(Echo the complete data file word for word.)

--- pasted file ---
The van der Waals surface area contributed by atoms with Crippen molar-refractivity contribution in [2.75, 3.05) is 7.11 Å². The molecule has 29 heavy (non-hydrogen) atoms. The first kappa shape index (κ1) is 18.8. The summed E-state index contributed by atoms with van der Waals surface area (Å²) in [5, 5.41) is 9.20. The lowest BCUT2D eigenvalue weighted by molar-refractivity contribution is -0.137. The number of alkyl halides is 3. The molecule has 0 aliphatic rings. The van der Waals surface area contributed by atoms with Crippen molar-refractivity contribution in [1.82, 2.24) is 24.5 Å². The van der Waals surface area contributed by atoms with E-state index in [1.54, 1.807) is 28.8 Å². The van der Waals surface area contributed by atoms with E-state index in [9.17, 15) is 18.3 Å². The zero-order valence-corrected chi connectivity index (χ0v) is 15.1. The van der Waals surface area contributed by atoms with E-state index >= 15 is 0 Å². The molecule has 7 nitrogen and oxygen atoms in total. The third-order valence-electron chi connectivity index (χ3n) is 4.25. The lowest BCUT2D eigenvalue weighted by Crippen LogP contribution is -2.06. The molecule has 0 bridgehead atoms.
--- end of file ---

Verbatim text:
The van der Waals surface area contributed by atoms with Crippen molar-refractivity contribution in [2.75, 3.05) is 7.11 Å². The molecule has 29 heavy (non-hydrogen) atoms. The first kappa shape index (κ1) is 18.8. The summed E-state index contributed by atoms with van der Waals surface area (Å²) in [5, 5.41) is 9.20. The lowest BCUT2D eigenvalue weighted by molar-refractivity contribution is -0.137. The number of alkyl halides is 3. The molecule has 0 aliphatic rings. The van der Waals surface area contributed by atoms with Crippen molar-refractivity contribution in [1.82, 2.24) is 24.5 Å². The van der Waals surface area contributed by atoms with E-state index in [1.54, 1.807) is 28.8 Å². The van der Waals surface area contributed by atoms with E-state index in [9.17, 15) is 18.3 Å². The zero-order valence-corrected chi connectivity index (χ0v) is 15.1. The van der Waals surface area contributed by atoms with E-state index >= 15 is 0 Å². The molecule has 7 nitrogen and oxygen atoms in total. The third-order valence-electron chi connectivity index (χ3n) is 4.25. The lowest BCUT2D eigenvalue weighted by Crippen LogP contribution is -2.06. The molecule has 0 bridgehead atoms.